by Ned Hickson
The official start of the spring season is here. I know this because I received a Sears catalogue depicting what appears to be an all-American family taking time off from its busy modeling schedule to cook hamburgers on a brand new stainless steel grill large enough to accommodate an entire side of bull elk. As you would expect, children were in the yard squirting each other with water toys and running barefoot over a perfectly manicured lawn which, judging from the size of the family dog, must be self-cleaning.
Mom was nearby, well oiled and laying on a lawn chair in her bathing suit, still recovering from her recent Victoria's Secret lingerie shoot in the Bahamas.
Around our household, summer starts out a little differently. I was reminded of this yesterday as I stood in our back yard, waist-deep in weeds, swatting at a mosquito with a rusty spatula and trying to remember the last time I saw our hibachi.
Each year, I promise myself I won't begin the summer by embarrassing our entire family. And each year, a search and rescue team finds me whimpering somewhere in our back yard, surrounded by weeds, laying in a fetal position next to our lawn mower. My family has a hard time understanding this, especially since, in most cases, I'm found less than six feet from the house.
I explain not everyone is born with a keen sense of direction, and that all of this could be avoided if I just had a riding mower with Onstar -- at which point I'm sent back out to mow the lawn with an orange rope tied to my belt. This can last up to several hours or, like yesterday, less than 15 minutes, depending on how long it takes me to run over the hibachi.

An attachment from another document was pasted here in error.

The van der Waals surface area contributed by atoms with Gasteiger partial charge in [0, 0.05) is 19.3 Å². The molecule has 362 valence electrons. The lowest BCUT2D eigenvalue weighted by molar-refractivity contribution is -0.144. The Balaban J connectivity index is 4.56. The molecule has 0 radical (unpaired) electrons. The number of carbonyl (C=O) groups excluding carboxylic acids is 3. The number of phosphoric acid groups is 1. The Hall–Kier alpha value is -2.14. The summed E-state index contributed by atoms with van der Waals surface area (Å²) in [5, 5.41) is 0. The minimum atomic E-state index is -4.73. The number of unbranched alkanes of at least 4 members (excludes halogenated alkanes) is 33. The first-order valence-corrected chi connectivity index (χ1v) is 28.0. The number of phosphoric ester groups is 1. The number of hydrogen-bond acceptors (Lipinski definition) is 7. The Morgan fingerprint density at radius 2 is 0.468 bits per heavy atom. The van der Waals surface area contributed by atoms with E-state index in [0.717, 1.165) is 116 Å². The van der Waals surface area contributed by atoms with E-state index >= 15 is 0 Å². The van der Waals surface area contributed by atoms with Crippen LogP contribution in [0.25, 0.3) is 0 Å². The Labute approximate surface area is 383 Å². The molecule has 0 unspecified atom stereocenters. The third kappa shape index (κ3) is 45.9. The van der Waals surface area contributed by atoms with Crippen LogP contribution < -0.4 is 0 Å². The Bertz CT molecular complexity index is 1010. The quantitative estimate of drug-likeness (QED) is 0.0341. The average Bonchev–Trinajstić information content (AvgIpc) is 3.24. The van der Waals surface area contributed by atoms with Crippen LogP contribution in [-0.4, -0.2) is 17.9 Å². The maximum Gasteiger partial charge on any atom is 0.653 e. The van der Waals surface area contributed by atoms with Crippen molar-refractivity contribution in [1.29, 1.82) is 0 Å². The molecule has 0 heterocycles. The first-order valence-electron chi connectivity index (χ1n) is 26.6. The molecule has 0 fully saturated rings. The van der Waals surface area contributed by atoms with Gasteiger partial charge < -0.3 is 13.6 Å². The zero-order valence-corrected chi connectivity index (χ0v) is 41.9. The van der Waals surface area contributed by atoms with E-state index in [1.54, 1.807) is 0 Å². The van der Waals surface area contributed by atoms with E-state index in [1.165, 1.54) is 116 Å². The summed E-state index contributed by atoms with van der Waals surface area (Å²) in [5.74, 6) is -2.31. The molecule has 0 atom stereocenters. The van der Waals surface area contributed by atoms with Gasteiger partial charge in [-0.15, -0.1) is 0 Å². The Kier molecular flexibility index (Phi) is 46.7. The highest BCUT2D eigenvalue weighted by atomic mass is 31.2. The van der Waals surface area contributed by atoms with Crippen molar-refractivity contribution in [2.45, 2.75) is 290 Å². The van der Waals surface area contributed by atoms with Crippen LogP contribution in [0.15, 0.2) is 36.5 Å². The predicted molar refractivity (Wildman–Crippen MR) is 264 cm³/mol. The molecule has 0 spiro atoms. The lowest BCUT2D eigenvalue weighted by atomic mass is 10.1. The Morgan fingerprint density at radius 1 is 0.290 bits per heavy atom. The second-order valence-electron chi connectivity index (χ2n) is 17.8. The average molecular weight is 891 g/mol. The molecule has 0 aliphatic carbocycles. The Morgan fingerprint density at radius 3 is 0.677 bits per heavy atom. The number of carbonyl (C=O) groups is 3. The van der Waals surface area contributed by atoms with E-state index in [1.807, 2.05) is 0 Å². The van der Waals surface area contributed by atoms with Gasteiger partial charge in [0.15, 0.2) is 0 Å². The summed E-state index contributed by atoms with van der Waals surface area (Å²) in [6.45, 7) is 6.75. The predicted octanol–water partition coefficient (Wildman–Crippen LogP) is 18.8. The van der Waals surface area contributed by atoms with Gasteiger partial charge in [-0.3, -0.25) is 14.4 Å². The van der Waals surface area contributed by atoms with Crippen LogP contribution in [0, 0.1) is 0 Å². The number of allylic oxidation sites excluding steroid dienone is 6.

While I can laugh about it now, I wasn't laughing when I was blinded by a spark so intense it flash-burned the hair off my legs. The good news is that neighbors unfortunate enough to be facing a window -- any window -- at that particular instant are expected to regain their sight within a few days.
However, this still leaves me with a partially mowed yard and what is now a two-piece hibachi set. On one hand, having separate grilling surfaces is nice, but only if the total net volume of what you're cooking is equal to, or less than, one chicken drummette.
As an example, I tried preparing hamburgers for our family. This process took just under four hours, the last 15 minutes of which was spent waiting in line for our order at Burgerville. That experience has led us to consider buying a new grill. Something I can cook multiple items on, which would therefore make it large enough to avoid running over with the lawn mower. This is particularly important to me if we go with the propane model.
Then again, it could really speed up the lawn mowing process.